Conversations about Architecture as the Ultimate Business Tool

In 2006, we launched an initiative called Change Design. Our intent was to explore how design, with all of its tools and methodologies, could play a more pivotal role in business, organizational performance, and at the broadest scale, human experience. At the time, the business and design worlds were beginning to converge, crossing into each other’s territories more and more, and borrowing best practices from each other. Business schools were launching design programs, and online design and innovation channels were popping up on the sites of some of the most respected business magazines. There was a buzz in the air and it was about the value of innovation and design.

As designers, it’s our job to be curious, to explore, ask questions and to ultimately, come up with solutions. So we took to exploring this phenomenon through a series of workshops, conversations, brainstorming sessions, and panel discussions with visionary thinkers, leaders of prominent corporations and organizations, and fellow designers. We also looked at our own work and methodologies to see how they aligned with what our clients were looking for and what they needed, and how the design process was, in itself, a tool that could bring about the change that many of our clients sought.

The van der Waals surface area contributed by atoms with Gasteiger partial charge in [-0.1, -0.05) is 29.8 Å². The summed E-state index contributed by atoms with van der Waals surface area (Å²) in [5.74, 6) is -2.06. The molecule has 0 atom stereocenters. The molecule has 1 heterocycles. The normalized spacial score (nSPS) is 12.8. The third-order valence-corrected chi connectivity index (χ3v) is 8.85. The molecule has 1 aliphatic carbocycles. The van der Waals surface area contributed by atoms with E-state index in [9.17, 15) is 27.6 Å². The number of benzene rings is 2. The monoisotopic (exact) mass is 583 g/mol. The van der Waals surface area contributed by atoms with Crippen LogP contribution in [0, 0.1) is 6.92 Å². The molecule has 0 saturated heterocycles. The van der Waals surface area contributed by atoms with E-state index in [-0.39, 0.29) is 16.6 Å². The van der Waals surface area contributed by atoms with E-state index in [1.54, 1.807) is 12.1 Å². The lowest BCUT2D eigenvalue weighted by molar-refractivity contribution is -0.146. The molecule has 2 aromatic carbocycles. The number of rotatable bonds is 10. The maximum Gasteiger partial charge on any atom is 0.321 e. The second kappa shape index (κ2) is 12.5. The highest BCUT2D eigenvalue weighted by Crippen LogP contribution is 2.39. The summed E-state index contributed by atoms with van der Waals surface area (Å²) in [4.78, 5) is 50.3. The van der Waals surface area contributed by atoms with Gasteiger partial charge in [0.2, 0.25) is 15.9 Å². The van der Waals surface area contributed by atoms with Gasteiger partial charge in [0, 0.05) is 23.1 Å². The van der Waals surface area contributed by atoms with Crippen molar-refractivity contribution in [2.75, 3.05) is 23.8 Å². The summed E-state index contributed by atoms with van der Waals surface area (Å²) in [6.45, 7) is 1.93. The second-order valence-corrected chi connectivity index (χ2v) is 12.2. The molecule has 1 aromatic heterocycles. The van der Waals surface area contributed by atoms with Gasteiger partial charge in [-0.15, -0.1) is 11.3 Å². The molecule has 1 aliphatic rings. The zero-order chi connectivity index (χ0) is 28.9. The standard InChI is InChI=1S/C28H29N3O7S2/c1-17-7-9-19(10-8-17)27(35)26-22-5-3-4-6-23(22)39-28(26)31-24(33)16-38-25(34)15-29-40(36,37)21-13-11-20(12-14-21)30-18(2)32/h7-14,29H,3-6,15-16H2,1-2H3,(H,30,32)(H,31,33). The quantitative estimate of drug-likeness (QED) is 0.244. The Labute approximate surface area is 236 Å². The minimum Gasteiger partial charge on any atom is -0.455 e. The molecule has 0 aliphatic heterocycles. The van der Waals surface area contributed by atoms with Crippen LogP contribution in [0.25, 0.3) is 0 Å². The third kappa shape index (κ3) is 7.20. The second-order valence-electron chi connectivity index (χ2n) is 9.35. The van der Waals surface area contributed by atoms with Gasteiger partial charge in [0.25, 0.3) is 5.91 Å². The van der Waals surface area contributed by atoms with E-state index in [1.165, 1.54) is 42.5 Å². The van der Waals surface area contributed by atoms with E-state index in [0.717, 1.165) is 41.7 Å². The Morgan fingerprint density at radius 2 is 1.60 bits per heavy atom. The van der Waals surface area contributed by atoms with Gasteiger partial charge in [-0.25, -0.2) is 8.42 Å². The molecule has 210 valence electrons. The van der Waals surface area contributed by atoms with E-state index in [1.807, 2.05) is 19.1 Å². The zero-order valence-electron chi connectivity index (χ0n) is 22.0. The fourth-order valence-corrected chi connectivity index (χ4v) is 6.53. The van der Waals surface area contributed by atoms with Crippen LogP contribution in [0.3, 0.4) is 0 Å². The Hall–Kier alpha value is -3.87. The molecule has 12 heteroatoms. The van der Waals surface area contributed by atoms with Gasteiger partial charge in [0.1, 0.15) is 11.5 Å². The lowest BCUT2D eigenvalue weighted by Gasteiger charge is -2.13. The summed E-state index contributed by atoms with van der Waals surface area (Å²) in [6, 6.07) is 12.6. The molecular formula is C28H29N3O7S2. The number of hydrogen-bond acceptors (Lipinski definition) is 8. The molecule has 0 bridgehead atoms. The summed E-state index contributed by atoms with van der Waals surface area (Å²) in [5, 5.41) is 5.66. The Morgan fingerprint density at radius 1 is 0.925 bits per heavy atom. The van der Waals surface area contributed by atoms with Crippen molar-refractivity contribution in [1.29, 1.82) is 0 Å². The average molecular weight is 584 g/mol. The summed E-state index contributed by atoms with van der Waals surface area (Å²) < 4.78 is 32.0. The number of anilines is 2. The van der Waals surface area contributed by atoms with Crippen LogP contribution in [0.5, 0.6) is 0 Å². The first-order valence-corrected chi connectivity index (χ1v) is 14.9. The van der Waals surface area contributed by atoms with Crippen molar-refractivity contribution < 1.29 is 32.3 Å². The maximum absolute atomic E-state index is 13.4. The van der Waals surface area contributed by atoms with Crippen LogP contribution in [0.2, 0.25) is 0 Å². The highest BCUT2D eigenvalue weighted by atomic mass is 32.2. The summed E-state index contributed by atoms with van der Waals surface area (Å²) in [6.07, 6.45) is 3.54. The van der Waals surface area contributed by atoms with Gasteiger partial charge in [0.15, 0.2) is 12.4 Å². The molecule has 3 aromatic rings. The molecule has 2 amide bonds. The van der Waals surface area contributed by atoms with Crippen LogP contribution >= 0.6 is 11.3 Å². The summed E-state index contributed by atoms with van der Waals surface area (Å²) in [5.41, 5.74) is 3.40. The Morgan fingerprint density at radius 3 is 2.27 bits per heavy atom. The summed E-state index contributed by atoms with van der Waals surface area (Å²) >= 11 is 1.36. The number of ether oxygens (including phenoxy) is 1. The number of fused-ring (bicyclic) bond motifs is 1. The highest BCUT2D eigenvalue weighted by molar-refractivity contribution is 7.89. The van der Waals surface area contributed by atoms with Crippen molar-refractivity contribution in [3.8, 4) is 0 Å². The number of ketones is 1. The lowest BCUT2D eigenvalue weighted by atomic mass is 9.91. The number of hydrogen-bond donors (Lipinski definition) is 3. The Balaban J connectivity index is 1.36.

The results of these explorations are found in our book, Change Design: Conversations about Architecture as the Ultimate Business Tool. The book is structured as a series of interviews, essays, methodologies, and project stories that make a case for design solutions that can be both beautiful AND meaningful, and that transformative change can happen when we listen, take risks, collaborate, and empathize with our clients, end-users, and our own team members.

Now, seven years and one book (two editions) later—with a lot of lessons learned along the way—we’re still exploring, digging, and designing our way through the many complex problems that our clients and the world face. The conversation is on-going and evolving, and so must our thinking, our processes, and our tools if we want to stay relevant as designers and continue bringing value to the world we live in.